Ridderrenn

4 of my friends from Ski for Light, SFL, are returning from Norway as I write. They have just participated in the Norwegian version of SFL, the 2015 Ridderrenn. I mention this, because in 1991, I was one of those SFL participants chosen to represent the U.S. at the Ridderrenn. Back in those days, they saved the announcement for the final night, at the banquet, and it was a surprise to everyone, including those of us who had been selected to go. No one in that room was more surprised, no shocked, than I when they announced my name as 1 of the 4. After I picked my jaw up off my chest, I remember thinking, Why me? I didn’t even want to go to Norway. Talk about being ungrateful for an all expense paid 2 weeks in Norway, complete with airfare, sightseeing, and skiing in the famous Ridderrenn, on which the idea of SFL was based. But I did have the grace to look happy and accept the congratulations of everybody afterward. I would be 1 of 2 blind skiers, along with 2 guides, and we would be the official USA team.

As soon as I got home, I had to call my boss and tell her, not ask her, that I would be taking off a week in mid March. Then I had to run around and get a passport and start training. The Ridderrenn was a 20-K race, half of which was up and down the side of a mountain. The most I had ever skied at 1 time was 5K. I was very nervous. Somehow, I managed to borrow a Nordic Track, and I’d work out on it in a storeage room on my lunch hour.

If I had known what a fabulous experience was in store for me, I would have been a whole lot more excited.

At the Ridderren site, the tracks were beautiful, and the trails were gently rolling. The skiing was so delightful that my guide, Liv, who was born in Norwa, taught me a few Norwegian phrases as we skied along, like “It’s nice to meet you,” and “Have a good day” and (most useful) “You are a very good dancer.” Liv’s parents lived in Oslo, so she brought the whole American group to meet her parents and have real Norwegian pastries and coffee. I got to put my newly attained Norwegian phrases to good use, although I didn’t have much to say, past “It’s nice to meet you.”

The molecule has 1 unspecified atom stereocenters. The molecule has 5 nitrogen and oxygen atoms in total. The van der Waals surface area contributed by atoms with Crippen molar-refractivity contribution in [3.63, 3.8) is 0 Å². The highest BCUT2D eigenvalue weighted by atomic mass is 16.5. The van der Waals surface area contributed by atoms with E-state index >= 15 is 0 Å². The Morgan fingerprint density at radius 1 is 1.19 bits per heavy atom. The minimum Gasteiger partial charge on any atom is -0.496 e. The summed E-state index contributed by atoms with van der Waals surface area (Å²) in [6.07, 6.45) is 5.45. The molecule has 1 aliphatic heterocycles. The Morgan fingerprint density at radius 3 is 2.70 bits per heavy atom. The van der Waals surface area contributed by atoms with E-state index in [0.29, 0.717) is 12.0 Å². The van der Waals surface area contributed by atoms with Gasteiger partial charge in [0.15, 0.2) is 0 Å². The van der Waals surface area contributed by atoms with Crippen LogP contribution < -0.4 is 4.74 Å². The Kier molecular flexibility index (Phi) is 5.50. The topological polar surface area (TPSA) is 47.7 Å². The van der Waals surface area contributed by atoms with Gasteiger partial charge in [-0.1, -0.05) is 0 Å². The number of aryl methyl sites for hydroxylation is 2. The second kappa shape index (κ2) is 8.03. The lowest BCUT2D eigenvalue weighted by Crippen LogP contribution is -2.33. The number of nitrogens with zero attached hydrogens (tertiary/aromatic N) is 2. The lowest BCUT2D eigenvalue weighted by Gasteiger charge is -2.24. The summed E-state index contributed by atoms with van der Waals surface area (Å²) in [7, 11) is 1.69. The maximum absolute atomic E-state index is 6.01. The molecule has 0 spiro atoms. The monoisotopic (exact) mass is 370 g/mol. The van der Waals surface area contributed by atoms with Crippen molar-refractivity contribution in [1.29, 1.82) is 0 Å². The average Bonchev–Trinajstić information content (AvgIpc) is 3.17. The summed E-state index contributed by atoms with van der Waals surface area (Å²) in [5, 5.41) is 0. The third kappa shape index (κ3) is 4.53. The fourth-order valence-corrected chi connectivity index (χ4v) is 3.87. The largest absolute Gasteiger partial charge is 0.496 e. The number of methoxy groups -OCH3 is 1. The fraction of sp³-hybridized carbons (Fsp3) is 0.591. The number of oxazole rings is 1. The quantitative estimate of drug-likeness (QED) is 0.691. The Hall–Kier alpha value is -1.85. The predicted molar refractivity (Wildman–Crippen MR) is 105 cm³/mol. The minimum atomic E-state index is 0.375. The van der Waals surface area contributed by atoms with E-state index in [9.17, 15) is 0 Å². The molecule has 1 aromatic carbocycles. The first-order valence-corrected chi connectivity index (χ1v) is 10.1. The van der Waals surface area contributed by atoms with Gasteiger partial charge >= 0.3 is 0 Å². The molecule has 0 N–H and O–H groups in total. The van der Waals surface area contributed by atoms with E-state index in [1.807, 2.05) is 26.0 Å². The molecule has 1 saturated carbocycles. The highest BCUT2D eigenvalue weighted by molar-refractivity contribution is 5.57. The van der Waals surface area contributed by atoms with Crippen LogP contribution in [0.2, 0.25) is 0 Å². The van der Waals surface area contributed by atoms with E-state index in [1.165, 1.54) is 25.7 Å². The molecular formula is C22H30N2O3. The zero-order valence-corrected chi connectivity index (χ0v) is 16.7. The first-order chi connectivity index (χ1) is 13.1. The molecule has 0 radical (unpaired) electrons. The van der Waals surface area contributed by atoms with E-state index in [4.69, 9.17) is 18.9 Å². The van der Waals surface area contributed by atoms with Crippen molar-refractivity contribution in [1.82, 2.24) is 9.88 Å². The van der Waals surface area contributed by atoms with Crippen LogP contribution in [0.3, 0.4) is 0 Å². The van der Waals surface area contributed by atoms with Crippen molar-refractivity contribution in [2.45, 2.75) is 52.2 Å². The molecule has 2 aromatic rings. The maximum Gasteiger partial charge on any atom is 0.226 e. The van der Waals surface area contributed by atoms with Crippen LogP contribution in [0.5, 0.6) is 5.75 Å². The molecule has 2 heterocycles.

It was warm that year, and by the end of the race week, the only snow left was on the mountain, a terrifying thought. But with Liv’s expert guiding, and the reassurance that half the course had been cut off due to lack of snow, I made it.

People from all over the world come to this event, and Every night, there was entertainment and dancing. I tell you, those Norwegians can ski all day and then party all night. I have stories to tell about dancing with a man who had no right arm, a man with an artificial leg, and a totally blind man who could speak no English. Stay tuned for those memories.

There are 3 races during the week, the 5K, the biathlon, and then the big race on the last day. For the biathlon, we had to ski around a short loop, then flop on our bellies, with skis still on and shoot at a target. For those of us who were blind, we wore headsets that made different tones, and when we thought we heard the right tone for shooting, we pulled the trigger. The best part of that was getting coaching from the cute young Norwegian soldiers that were assigned to help. There were many other little memories from that week that I keep tucked away that I’ll share in another post. The whole thing was the experience of a lifetime. I hope that at least one of my SFL friends who went this year, will comment on this blog. Yes, Betty, I’m talking to you.

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